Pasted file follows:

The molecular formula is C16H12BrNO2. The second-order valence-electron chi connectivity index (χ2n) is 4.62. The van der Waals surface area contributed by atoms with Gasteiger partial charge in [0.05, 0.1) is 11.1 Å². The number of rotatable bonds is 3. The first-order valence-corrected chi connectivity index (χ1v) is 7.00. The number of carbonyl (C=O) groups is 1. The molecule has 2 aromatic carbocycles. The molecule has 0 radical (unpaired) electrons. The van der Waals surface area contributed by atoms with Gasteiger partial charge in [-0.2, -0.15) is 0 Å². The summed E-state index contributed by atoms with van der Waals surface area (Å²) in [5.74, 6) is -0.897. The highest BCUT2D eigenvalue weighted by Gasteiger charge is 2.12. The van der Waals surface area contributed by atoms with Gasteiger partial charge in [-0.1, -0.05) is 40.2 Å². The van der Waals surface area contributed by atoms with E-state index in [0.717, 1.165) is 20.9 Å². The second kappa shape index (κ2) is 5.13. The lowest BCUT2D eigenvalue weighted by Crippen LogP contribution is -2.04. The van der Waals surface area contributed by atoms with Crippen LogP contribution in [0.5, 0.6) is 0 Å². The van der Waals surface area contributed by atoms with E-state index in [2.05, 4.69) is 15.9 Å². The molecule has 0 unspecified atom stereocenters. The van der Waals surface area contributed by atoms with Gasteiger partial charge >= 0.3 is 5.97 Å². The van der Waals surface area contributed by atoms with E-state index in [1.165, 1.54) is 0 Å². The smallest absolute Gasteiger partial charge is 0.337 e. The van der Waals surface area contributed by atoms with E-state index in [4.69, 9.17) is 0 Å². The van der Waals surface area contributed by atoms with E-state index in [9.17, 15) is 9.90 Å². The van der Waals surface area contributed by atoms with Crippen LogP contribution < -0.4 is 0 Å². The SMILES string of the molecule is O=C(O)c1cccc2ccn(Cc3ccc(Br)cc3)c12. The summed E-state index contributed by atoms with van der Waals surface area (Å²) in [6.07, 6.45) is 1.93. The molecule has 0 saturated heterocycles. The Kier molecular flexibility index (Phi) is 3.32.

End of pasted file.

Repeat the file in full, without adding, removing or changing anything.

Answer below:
The molecular formula is C16H12BrNO2. The second-order valence-electron chi connectivity index (χ2n) is 4.62. The van der Waals surface area contributed by atoms with Gasteiger partial charge in [0.05, 0.1) is 11.1 Å². The number of rotatable bonds is 3. The first-order valence-corrected chi connectivity index (χ1v) is 7.00. The number of carbonyl (C=O) groups is 1. The molecule has 2 aromatic carbocycles. The molecule has 0 radical (unpaired) electrons. The van der Waals surface area contributed by atoms with Gasteiger partial charge in [-0.2, -0.15) is 0 Å². The summed E-state index contributed by atoms with van der Waals surface area (Å²) in [5.74, 6) is -0.897. The highest BCUT2D eigenvalue weighted by Gasteiger charge is 2.12. The van der Waals surface area contributed by atoms with Gasteiger partial charge in [-0.1, -0.05) is 40.2 Å². The van der Waals surface area contributed by atoms with E-state index in [0.717, 1.165) is 20.9 Å². The second kappa shape index (κ2) is 5.13. The lowest BCUT2D eigenvalue weighted by Crippen LogP contribution is -2.04. The van der Waals surface area contributed by atoms with Crippen LogP contribution in [0.5, 0.6) is 0 Å². The van der Waals surface area contributed by atoms with E-state index in [2.05, 4.69) is 15.9 Å². The molecule has 0 unspecified atom stereocenters. The van der Waals surface area contributed by atoms with Gasteiger partial charge >= 0.3 is 5.97 Å². The van der Waals surface area contributed by atoms with E-state index in [1.165, 1.54) is 0 Å². The smallest absolute Gasteiger partial charge is 0.337 e. The van der Waals surface area contributed by atoms with E-state index in [4.69, 9.17) is 0 Å². The van der Waals surface area contributed by atoms with E-state index in [9.17, 15) is 9.90 Å². The van der Waals surface area contributed by atoms with Crippen LogP contribution < -0.4 is 0 Å². The SMILES string of the molecule is O=C(O)c1cccc2ccn(Cc3ccc(Br)cc3)c12. The summed E-state index contributed by atoms with van der Waals surface area (Å²) in [6.07, 6.45) is 1.93. The molecule has 0 saturated heterocycles. The Kier molecular flexibility index (Phi) is 3.32.